September 4, 2009, Newsletter Issue #295: The Unit Study - Nuts-n-Bolts

Tip of the Week

Unit study is very flexible and is very effective. It is the latest fad in public education. You can do the unit study method from an unschooling approach or from the parental approach. Some examples include;

• You can plan a unit study on astronomy and, if your child is more interested in the planets than the constellations, you can concentrate on that aspect, yet still "cover the material" by working it into other parts of the curriculum.

• If you follow the parental method and want to use a unit study, you could create your own unit about the Romantic period (1820-1900) in European history. You could design your own timeline of Europe, showing the great achievements in art, music, and thought and then study the cultural atmosphere, the attitudes of government and the people around the Continent during that time.

• You could study Renoir's paintings and artistic methods and perhaps read a book about his life. Or you could listen to Beethoven's music and read a biography. While reading about them, you could learn to prepare period food.

*Please check under the "Resources" category for Unit Study suppliers.

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The new 2006-2007 Sonlight catalog is hot off the presses! In addition to new educational resources, we've also made some significant improvements to our curriculum, such as expanded flexibility in Reader choices for Levels K through 2.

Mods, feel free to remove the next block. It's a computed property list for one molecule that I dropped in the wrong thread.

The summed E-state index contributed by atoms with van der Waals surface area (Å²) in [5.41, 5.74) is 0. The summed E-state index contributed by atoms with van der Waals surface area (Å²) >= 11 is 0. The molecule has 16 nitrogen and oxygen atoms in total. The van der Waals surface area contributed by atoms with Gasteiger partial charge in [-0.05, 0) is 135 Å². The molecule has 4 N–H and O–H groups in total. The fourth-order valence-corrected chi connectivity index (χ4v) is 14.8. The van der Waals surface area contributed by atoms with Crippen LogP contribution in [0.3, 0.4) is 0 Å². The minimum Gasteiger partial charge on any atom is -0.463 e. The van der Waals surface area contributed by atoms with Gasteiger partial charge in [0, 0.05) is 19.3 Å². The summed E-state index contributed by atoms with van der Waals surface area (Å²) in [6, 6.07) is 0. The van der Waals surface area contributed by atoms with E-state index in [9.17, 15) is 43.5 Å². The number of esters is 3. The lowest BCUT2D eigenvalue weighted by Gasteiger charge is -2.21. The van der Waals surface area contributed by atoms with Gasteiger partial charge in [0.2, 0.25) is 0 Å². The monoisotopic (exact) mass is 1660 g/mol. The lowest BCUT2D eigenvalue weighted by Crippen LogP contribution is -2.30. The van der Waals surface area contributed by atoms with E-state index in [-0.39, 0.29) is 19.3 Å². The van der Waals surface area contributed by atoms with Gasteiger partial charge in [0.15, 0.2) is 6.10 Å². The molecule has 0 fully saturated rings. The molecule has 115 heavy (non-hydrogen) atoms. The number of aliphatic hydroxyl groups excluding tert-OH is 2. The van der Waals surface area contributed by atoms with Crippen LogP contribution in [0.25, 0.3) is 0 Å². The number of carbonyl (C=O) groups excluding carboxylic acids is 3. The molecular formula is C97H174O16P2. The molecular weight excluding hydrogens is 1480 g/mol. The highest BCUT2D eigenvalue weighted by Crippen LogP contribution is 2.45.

The catalog also provides several articles with helpful homeschool tips. For example, check out the "Top Ten Goals" article (pp. 146-147) which can help you think through your personal philosophy when it comes to homeschooling. And "Why we use certain books that some homeschoolers won't touch" (pp. 144-145), that gets into some pretty important issues about the content of books. And you won’t want to miss “27 Reasons NOT to Buy Sonlight”—a perennial favorite (beginning on page 148).

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Sarita Holzmann
Sonlight Curriculum, Ltd.

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